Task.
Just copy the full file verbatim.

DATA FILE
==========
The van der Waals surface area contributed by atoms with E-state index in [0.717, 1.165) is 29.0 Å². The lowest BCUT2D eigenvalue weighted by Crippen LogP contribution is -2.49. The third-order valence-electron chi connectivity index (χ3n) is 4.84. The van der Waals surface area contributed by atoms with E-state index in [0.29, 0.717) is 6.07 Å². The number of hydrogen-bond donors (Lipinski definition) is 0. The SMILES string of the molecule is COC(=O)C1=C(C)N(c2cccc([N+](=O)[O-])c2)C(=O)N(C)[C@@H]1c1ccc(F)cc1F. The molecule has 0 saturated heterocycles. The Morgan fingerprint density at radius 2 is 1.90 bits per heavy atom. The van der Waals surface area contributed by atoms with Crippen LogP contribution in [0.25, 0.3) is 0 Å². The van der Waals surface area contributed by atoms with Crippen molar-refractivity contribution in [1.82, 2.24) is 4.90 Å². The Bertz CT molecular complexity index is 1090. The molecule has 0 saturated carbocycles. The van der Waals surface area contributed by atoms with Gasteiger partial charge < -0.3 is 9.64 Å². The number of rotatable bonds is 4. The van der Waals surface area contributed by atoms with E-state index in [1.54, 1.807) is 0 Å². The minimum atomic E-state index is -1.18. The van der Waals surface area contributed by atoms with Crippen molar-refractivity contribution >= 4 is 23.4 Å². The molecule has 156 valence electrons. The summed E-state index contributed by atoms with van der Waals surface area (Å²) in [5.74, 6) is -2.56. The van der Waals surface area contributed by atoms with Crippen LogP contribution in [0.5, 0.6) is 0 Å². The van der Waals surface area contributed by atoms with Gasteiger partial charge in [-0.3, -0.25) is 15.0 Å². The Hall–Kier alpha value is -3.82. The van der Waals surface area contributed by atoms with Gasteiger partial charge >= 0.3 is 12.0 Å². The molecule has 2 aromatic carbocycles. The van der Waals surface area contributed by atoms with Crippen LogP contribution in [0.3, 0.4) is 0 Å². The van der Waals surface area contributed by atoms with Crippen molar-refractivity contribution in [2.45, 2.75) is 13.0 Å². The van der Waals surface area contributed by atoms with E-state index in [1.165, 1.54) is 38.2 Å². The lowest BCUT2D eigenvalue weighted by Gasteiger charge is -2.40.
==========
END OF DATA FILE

The van der Waals surface area contributed by atoms with E-state index in [0.717, 1.165) is 29.0 Å². The lowest BCUT2D eigenvalue weighted by Crippen LogP contribution is -2.49. The third-order valence-electron chi connectivity index (χ3n) is 4.84. The van der Waals surface area contributed by atoms with E-state index in [0.29, 0.717) is 6.07 Å². The number of hydrogen-bond donors (Lipinski definition) is 0. The SMILES string of the molecule is COC(=O)C1=C(C)N(c2cccc([N+](=O)[O-])c2)C(=O)N(C)[C@@H]1c1ccc(F)cc1F. The molecule has 0 saturated heterocycles. The Morgan fingerprint density at radius 2 is 1.90 bits per heavy atom. The van der Waals surface area contributed by atoms with Crippen LogP contribution in [0.25, 0.3) is 0 Å². The van der Waals surface area contributed by atoms with Crippen molar-refractivity contribution in [1.82, 2.24) is 4.90 Å². The Bertz CT molecular complexity index is 1090. The molecule has 0 saturated carbocycles. The van der Waals surface area contributed by atoms with Gasteiger partial charge < -0.3 is 9.64 Å². The number of rotatable bonds is 4. The van der Waals surface area contributed by atoms with E-state index in [1.54, 1.807) is 0 Å². The minimum atomic E-state index is -1.18. The van der Waals surface area contributed by atoms with Crippen molar-refractivity contribution >= 4 is 23.4 Å². The molecule has 156 valence electrons. The summed E-state index contributed by atoms with van der Waals surface area (Å²) in [5.74, 6) is -2.56. The van der Waals surface area contributed by atoms with Crippen LogP contribution in [0.5, 0.6) is 0 Å². The van der Waals surface area contributed by atoms with Gasteiger partial charge in [-0.3, -0.25) is 15.0 Å². The Hall–Kier alpha value is -3.82. The van der Waals surface area contributed by atoms with Gasteiger partial charge >= 0.3 is 12.0 Å². The molecule has 2 aromatic carbocycles. The van der Waals surface area contributed by atoms with Crippen LogP contribution in [0.3, 0.4) is 0 Å². The van der Waals surface area contributed by atoms with Crippen molar-refractivity contribution in [2.45, 2.75) is 13.0 Å². The van der Waals surface area contributed by atoms with E-state index in [1.165, 1.54) is 38.2 Å². The lowest BCUT2D eigenvalue weighted by Gasteiger charge is -2.40.